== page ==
New SCLTC dean stretching impact

Published 12:10 am Saturday, December 12, 2015

RESERVE — Penelope Freeman has been a part of the staff at South Central Technical College Reserve campus since 2012. Beginning as a part-time employee, she has made her way to full time staff to department head and now, campus dean.

Director of Student Affairs Melvin Harrison said Freeman’s work ethic sets her apart as a workhorse.

“She is one of those people who likes to get things done,” Harrison said. “(Freeman) is very easy to work with, and most of the time she is a jovial, glass-half-full kind of person.”

Harrison has known Freeman since he started working at the college three years ago.

“She is very easy to collaborate with,” Harrison said. “She is always looking for solutions and trying to figure out ways to fix things around here.”

Before she took the position as dean Aug. 3, Freeman was head of the college’s business department.

Because Freeman “came up through the ranks,” Harrison believes the new dean understands different perspectives, which help her to succeed.

“She understands the perspective of being an adjunct faculty member, she understands what is like to be a full time faculty member and what’s required with that and she understands the aspect of being a department head,” he said. “She knows about scheduling, our reporting and everything else that goes on. Another reason I believe she is doing a great job is because she came with a lot of management experience. All of that has helped her transition very smoothly, and it almost seems like seamless transition from our former dean to her now.”

According to Freeman, the dean does “just about everything,” but is officially in charge of the campus.

“You are in charge of managing the faculty and most of the staff,” Freeman said. “The dean is in charge of curriculums, making sure teachers are teaching the way they are supposed to be teaching and handling students’ complaints and teachers’ complaints.”

As dean, Freeman also takes care of maintenance issues, dealing with budgets and a number of other things.

Even though she loved to teach, Freeman applied for the dean position so she could make a bigger difference.

“In my little realm as in instructor, I had about 300 students,” she said. “I took the broader view and thought instead of making a difference in 300 lives, I could actually make a difference in 1,200 lives. I made my decision based on being able to spread out my talents to touch more lives.”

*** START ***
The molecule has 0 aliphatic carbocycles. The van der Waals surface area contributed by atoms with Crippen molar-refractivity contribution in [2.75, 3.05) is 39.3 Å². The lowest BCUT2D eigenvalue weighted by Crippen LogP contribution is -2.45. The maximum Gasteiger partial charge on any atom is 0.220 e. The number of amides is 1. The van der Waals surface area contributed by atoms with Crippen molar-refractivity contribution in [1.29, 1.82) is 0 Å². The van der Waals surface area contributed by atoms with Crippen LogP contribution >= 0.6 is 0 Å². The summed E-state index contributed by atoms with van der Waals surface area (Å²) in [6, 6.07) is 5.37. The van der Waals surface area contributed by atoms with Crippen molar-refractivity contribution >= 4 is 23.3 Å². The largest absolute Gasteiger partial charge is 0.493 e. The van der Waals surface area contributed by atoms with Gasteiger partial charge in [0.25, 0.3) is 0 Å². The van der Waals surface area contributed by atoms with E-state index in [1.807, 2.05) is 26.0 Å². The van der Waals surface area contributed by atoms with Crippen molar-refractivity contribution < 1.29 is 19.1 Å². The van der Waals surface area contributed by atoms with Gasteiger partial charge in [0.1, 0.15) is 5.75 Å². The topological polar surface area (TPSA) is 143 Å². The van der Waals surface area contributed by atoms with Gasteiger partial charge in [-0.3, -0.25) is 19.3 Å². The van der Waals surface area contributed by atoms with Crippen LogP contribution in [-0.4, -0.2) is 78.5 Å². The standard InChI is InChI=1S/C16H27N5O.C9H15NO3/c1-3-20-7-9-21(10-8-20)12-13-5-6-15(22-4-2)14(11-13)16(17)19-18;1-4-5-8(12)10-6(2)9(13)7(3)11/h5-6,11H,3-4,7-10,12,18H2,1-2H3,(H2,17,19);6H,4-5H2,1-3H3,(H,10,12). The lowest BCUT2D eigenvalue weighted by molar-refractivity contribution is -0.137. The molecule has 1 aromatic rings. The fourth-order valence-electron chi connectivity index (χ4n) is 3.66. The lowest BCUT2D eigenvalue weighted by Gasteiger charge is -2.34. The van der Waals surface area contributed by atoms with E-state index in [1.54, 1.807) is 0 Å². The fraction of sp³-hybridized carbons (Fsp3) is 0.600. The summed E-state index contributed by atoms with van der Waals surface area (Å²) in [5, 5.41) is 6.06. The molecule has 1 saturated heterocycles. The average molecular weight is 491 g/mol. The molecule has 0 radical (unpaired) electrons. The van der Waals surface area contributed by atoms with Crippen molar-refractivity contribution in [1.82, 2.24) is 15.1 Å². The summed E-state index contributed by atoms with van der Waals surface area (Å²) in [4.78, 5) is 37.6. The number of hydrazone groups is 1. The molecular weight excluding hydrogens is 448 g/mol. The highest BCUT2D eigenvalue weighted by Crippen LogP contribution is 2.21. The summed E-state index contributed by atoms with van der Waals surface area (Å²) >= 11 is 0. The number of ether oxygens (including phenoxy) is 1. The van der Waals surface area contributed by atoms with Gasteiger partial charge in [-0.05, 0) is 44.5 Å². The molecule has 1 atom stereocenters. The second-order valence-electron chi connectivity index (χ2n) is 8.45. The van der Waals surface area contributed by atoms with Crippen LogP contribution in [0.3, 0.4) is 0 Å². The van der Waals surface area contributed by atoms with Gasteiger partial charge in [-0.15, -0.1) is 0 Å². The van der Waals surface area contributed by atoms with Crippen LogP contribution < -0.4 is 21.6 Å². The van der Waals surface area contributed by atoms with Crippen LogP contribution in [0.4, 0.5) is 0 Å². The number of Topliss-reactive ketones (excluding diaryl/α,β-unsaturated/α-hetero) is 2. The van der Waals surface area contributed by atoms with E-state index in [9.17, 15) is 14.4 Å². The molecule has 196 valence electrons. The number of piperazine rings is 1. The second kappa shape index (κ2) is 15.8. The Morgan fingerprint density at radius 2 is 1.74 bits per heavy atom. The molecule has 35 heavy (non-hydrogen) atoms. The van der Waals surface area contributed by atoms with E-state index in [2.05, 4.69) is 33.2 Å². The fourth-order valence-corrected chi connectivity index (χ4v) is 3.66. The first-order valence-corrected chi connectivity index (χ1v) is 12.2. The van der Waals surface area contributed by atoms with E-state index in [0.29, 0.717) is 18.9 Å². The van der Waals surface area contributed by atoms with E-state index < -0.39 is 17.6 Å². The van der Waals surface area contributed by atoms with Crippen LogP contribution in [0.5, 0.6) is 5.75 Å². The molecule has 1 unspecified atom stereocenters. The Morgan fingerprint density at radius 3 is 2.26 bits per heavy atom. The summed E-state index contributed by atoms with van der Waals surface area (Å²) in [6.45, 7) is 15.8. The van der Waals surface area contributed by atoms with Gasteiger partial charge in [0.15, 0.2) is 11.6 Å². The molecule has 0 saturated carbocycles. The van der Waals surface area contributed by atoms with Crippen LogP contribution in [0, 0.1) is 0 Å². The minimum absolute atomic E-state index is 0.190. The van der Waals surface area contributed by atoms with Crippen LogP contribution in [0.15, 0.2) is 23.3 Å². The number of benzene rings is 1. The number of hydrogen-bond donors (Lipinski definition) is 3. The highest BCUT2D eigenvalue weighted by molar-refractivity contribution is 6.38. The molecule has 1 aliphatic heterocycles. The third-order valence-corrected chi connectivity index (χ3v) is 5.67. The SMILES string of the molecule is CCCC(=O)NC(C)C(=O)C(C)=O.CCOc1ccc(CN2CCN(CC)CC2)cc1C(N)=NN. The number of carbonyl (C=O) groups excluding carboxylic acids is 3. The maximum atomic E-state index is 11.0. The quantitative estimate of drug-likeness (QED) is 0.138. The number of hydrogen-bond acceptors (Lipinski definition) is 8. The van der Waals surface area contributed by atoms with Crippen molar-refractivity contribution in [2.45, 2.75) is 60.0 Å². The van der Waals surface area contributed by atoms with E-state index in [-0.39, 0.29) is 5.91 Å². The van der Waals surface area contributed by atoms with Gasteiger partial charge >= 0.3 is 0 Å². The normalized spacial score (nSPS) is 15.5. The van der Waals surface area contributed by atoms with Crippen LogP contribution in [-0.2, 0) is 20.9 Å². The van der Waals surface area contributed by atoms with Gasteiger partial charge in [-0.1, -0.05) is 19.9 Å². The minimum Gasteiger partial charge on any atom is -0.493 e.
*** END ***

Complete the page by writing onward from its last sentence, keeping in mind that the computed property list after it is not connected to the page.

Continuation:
Freeman is following through on that goal through new programs.

“We are starting a new program in 2016 that is going to be for industrial electricians,” she said. “It’s something that industries ask for. We were able to find some space and an instructor and now we are in the process of getting it approved. I would say that is one of my first accomplishments as dean.”

Another project starting under her administration is a scholar’s academy that begins in January.

“We’ve pulled it together in the last couple of months,” Freeman said. “It’s going to offer 25 students who have lower GPAs extra assistance through their first year.

“They are going to have special tutoring, special projects and a little more assistance with any remedials they have to do. This academy is going help them get through their first year so they can get their Associate’s degree on time with everyone else.”

Another project Freeman is working on is getting St. John the Baptist Parish Schools involved with the Technical College.

“I feel there are too many students from East St. John in particular that we miss out on,” she said. “They don’t come here, and I don’t know if it’s that they don’t think they can or they don’t think they will quality for finical aid. I don’t know what the reason is. We have very few students from East St. John, and that’s going to be my target point in 2016. We have so many different programs to offer, and there is a lot of opportunity here. I need to figure out why they aren’t coming here and see if I can’t open that door and show them what we have here. I really believe in what we do here, it’s really important.”

By Raquel Derganz Baker